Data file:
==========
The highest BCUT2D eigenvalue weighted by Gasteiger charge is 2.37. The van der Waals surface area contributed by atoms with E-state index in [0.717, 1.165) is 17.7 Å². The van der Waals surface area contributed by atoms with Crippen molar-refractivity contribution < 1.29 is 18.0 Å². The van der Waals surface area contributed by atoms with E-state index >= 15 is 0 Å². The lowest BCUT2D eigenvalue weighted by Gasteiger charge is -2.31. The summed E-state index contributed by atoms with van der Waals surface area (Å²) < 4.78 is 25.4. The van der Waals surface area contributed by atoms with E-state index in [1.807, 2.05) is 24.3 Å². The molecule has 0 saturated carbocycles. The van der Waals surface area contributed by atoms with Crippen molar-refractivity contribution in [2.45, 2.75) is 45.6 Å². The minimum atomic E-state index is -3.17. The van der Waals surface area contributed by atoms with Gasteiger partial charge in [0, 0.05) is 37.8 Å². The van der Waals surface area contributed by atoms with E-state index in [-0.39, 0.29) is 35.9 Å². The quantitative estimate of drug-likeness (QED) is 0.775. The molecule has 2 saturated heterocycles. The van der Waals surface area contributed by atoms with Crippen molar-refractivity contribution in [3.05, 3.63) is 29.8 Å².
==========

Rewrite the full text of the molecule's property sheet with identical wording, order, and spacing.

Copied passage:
The highest BCUT2D eigenvalue weighted by Gasteiger charge is 2.37. The van der Waals surface area contributed by atoms with E-state index in [0.717, 1.165) is 17.7 Å². The van der Waals surface area contributed by atoms with Crippen molar-refractivity contribution < 1.29 is 18.0 Å². The van der Waals surface area contributed by atoms with E-state index >= 15 is 0 Å². The lowest BCUT2D eigenvalue weighted by Gasteiger charge is -2.31. The summed E-state index contributed by atoms with van der Waals surface area (Å²) < 4.78 is 25.4. The van der Waals surface area contributed by atoms with E-state index in [1.807, 2.05) is 24.3 Å². The molecule has 0 saturated carbocycles. The van der Waals surface area contributed by atoms with Crippen molar-refractivity contribution in [2.45, 2.75) is 45.6 Å². The minimum atomic E-state index is -3.17. The van der Waals surface area contributed by atoms with Gasteiger partial charge in [0, 0.05) is 37.8 Å². The van der Waals surface area contributed by atoms with E-state index in [-0.39, 0.29) is 35.9 Å². The quantitative estimate of drug-likeness (QED) is 0.775. The molecule has 2 saturated heterocycles. The van der Waals surface area contributed by atoms with Crippen molar-refractivity contribution in [3.05, 3.63) is 29.8 Å².